Christie’s Will Launch a New Hong Kong Auction to Coincide With Art Basel, Undeterred by Ongoing Protests

The contemporary art sale will coincide with Art Basel Hong Kong in March.

Christie's Auction preview exhibition in May 2012 in Hong Kong, China. Photo by Sunbeamprowce, courtesy Creative Commons Attribution-Share Alike 3.0 Unported license.

The ongoing pro-democracy demonstrations in Hong Kong have rocked the city and created some anxiety among exhibitors headed to the city’s edition of Art Basel in March. But so far, the art market itself remains undeterred. In fact, Christie’s is doubling down in the region.

The auction house has announced it will hold a new evening sale of 20th century and contemporary art in Hong Kong on March 19. The new sale, which coincides with Art Basel Hong Kong’s eighth edition, will become the third major Hong Kong event in Christie’s calendar, joining the company’s autumn and spring sales weeks, held in November and May.

“Building on Christie’s past successes in developing the market for Western art and setting numerous auctions records in both our Hong Kong and Shanghai auctions, we feel that this is the perfect moment to be unveiling a fresh new sale concept in March,” Francis Belin, President of Christie’s Asia Pacific, said in a statement. (The sale precedes Sotheby’s own contemporary art sale in Hong Kong, typically held in early April.) 

Belin said that piggybacking off of ABHK, which drew a staggering 88,000 people this year, would increase the “depth and breadth” of the company’s audience. He noted that the sale would cater to clients who are “are increasingly collecting across categories and geographical borders.”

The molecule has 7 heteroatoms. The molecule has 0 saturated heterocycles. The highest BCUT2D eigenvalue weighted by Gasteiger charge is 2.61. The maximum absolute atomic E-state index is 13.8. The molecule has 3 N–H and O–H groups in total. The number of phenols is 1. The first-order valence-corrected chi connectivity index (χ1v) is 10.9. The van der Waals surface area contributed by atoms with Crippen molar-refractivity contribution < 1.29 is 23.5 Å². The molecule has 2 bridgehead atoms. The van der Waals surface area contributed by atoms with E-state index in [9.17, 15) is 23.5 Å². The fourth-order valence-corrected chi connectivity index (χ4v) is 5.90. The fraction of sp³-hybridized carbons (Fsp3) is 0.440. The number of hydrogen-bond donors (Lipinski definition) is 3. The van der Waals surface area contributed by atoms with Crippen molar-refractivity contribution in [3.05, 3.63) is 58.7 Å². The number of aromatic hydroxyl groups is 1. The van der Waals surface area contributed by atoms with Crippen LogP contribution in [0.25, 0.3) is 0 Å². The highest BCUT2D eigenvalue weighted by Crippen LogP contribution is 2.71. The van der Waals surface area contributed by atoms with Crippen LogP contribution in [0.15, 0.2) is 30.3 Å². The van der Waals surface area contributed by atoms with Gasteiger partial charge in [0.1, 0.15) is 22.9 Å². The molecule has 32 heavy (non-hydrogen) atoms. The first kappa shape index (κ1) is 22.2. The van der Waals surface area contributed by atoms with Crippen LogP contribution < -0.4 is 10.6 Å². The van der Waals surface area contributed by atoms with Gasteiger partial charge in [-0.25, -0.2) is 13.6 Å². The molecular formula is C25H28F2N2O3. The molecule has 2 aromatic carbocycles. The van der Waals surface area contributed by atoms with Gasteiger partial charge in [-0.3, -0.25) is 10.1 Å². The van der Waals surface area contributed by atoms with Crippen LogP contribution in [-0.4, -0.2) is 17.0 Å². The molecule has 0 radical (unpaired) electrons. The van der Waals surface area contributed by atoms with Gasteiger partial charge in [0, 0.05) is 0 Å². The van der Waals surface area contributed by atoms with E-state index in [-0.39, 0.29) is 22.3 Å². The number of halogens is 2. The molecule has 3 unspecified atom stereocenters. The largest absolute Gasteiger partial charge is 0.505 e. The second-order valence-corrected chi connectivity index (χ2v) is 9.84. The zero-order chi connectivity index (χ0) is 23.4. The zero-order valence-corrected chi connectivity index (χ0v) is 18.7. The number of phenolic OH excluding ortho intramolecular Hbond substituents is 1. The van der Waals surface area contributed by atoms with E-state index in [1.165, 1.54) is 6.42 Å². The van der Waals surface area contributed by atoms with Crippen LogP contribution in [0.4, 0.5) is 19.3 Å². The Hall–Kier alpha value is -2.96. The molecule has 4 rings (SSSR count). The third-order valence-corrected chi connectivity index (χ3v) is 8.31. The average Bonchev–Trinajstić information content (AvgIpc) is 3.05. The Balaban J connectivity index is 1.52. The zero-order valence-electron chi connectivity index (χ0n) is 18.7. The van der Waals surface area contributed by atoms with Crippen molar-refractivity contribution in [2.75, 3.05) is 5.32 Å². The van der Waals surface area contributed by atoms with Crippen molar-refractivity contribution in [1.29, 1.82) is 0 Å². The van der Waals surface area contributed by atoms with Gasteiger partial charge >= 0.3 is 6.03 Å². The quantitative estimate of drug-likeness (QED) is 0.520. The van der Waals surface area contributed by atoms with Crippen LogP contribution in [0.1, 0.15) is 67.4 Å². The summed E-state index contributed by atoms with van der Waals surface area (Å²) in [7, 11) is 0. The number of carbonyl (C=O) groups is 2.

Art Basel in Hong Kong, 2018. © Art Basel.

Despite speculation that fewer galleries would participate in this year’s edition, ABHK has revealed a lengthy exhibitor list for 2020, with only a few notable absentees, including Galerie König, Galerie Gmurzynska, and Goodman Gallery. The fair is also offering support to participating dealers in the form of discounts on booth fixtures, meals at local restaurants, and shipping.

Christie’s does not currently plan to offer its consignors support with insurance or shipping, the auction house confirmed, hoping the promise of big-time sales will provide enough of a lure. Recent history would say it’s a safe bet. 

Christie’s fall sales in Hong Kong posted strong numbers, undeterred by the protests that have flooded the region since this summer. Even with many buyers opting to bid remotely rather than attend in person, the sales brought in a total of $336 million across five days. Buoyed by the $11.9 million sale of a Yoshitomo Nara painting, the auction house’s 20th century and contemporary art evening sale on November 23 netted $137 million alone—a Hong Kong record for the company. 

“Serious collecting is a long-term play,” Belin told the Art Newspaper, referring to the impact of the protests on the market. “Seasoned buyers and sellers look beyond short-term fluctuations.”

Highlights from the sale have not yet been revealed. A representative from the auction house anticipates that the first works will be announced in January. 

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